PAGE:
Hitting the ground running. To supplement our research, we surveyed 48 experienced directors to better understand their views about the value of prior experience in CEOs. Nearly two-thirds (65 percent) agreed that prior CEO experience is valuable or extremely valuable, and 52 percent said the same about prior board experience. Directors viewed these backgrounds as providing new CEOs with a head start in areas such as communication with the board, governance perspective, pattern recognition, exposure to other functions and industries, and managing risk.
A safer bet. It’s widely recognized among directors that there is a wide gap between the CEO and executives even one level down in the scope of the job and the required skill set. While most directors responding to our survey equated experience more closely with value creation, others viewed prior CEO experience as a factor in minimizing the risk of failure. This is hardly surprising given our human tendency to assume that someone untested in a role is more likely to fail than someone who has done it before, especially when a new role represents such a significant leap. And, given the pressure from activist investors, directors can be sensitive not only to performance risk — the possibility that someone without prior experience could fail — but also reputational risk — the potential for a negative market reaction to the hiring of an unknown and untested leader. This is one reason executives who have already built credibility and a strong reputation in the investment community are highly prized.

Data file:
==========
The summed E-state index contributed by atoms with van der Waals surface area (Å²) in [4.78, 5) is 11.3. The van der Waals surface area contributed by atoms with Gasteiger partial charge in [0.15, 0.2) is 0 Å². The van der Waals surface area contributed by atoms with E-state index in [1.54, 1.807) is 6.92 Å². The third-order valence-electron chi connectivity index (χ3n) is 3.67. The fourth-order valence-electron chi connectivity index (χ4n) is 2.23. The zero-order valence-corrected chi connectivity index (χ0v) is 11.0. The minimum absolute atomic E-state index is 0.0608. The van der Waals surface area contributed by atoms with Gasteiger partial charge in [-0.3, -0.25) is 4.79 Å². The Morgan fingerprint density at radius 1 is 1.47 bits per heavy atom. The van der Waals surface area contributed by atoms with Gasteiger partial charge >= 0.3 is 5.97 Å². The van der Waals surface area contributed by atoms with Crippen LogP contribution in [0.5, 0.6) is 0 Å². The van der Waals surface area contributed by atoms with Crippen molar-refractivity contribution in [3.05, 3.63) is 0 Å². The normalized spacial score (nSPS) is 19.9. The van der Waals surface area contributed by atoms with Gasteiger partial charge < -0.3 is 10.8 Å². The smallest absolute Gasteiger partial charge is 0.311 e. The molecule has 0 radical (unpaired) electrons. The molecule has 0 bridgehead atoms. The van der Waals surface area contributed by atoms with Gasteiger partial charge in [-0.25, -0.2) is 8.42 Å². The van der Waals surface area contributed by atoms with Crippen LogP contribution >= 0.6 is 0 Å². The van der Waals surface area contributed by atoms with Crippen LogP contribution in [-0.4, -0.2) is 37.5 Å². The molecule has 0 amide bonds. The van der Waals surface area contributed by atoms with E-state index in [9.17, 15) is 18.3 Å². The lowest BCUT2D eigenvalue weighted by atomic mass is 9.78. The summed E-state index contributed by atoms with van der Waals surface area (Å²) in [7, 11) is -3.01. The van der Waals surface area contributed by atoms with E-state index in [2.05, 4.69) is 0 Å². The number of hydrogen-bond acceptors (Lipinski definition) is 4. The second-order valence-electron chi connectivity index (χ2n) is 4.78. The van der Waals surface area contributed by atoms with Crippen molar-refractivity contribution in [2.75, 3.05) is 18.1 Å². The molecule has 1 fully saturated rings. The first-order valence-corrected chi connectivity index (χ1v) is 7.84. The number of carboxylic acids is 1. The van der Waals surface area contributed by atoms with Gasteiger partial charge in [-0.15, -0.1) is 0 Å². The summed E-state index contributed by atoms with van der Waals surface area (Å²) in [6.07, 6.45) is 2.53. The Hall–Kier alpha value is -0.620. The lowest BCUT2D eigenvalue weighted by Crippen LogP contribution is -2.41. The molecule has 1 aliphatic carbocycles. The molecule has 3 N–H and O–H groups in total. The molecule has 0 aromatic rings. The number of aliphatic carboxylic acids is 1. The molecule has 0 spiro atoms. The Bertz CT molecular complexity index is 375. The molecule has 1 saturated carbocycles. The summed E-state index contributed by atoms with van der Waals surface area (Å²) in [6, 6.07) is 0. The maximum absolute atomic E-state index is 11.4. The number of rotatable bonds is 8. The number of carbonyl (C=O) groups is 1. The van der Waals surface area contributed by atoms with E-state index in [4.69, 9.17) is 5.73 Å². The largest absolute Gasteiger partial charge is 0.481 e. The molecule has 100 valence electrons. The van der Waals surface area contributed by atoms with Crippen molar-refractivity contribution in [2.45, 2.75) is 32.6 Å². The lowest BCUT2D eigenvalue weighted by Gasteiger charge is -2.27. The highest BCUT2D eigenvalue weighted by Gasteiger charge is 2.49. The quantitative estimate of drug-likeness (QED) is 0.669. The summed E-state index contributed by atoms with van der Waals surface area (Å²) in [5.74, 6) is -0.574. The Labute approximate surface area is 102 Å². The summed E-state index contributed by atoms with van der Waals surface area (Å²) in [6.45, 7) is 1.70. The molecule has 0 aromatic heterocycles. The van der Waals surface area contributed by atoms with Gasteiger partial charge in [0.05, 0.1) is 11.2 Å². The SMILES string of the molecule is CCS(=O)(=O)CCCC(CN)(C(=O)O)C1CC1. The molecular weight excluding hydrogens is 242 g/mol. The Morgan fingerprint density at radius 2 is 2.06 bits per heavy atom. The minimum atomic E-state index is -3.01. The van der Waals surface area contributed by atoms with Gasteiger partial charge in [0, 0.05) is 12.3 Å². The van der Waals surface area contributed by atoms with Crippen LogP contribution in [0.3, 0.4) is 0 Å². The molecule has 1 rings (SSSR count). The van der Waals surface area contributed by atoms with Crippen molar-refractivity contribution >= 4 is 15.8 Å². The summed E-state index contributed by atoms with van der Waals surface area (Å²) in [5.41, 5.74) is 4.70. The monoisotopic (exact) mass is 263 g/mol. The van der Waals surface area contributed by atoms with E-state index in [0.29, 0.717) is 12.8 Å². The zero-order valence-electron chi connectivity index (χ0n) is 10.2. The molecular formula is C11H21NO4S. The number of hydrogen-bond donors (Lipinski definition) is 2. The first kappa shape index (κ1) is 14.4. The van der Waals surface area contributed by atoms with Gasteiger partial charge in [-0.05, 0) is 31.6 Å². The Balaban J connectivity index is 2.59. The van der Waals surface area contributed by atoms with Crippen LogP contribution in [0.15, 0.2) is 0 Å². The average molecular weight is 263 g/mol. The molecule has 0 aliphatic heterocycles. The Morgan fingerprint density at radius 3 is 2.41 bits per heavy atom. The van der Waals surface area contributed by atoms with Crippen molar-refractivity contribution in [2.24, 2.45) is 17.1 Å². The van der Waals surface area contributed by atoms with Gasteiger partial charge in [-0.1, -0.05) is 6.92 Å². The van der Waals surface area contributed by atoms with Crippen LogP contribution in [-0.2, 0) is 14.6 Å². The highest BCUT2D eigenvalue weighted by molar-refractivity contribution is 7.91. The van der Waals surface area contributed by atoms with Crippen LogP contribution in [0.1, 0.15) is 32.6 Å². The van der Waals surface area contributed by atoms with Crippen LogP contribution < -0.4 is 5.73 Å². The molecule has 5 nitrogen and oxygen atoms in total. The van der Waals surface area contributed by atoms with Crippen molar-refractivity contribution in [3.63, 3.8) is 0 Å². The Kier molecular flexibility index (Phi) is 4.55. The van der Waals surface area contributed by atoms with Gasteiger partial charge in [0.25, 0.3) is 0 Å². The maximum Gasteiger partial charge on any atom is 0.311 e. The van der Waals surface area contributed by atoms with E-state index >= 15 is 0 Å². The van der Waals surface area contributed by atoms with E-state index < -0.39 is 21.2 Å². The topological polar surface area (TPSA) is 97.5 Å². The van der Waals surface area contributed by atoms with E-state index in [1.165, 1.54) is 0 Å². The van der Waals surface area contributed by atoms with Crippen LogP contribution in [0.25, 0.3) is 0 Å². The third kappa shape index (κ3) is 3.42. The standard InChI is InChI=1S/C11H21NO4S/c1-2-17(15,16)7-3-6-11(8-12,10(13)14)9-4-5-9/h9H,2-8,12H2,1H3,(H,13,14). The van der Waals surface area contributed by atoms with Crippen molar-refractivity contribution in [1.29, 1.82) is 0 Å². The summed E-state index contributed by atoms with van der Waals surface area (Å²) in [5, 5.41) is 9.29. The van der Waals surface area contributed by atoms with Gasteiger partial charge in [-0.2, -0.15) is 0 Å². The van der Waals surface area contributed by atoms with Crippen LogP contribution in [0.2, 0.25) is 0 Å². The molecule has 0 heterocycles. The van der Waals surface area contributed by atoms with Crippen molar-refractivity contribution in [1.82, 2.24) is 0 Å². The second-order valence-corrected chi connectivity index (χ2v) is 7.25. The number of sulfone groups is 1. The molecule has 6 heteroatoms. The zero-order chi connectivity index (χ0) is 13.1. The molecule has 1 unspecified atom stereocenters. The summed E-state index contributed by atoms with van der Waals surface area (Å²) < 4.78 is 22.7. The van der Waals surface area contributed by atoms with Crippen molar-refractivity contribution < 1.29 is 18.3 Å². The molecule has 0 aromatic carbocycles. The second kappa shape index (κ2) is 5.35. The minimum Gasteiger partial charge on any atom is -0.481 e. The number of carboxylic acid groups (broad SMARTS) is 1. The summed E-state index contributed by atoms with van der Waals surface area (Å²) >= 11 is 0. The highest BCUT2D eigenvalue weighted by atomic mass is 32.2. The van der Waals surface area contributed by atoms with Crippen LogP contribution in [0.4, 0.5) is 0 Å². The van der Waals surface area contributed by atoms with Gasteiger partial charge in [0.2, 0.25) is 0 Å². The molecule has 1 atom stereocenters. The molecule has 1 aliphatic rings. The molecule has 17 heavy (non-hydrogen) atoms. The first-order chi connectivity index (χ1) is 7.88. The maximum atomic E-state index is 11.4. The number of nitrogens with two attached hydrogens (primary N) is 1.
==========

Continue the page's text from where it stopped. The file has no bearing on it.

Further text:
Assumptions about value creation. We found a strong correlation between directors who considered prior experience valuable and their belief that prior experience is important for increasing shareholder value. Directors who value these backgrounds — especially prior CEO experience — do so in large part because they view a past track record of value creation as predictive of future value creation. Directors express similar views in our work with clients. Boards that articulate a preference for prior CEO experience, especially in companies that are struggling, want candidates who can “hit the ground running.” They expect that experienced CEOs will require less on-the-job learning: CEOs who have “done it before” should be able to quickly evaluate the situation and understand the levers to pull to make meaningful short-term and long-term change. The fact that we see no difference in value creation between CEOs with these backgrounds and first-time CEOs suggests that boards may be undervaluing potential.
Understanding when experience matters
CEOs who have “been there, done that” don’t necessarily create more shareholder value, our research shows. So, when considering CEO candidates with prior CEO or board experience, it’s important to do the following: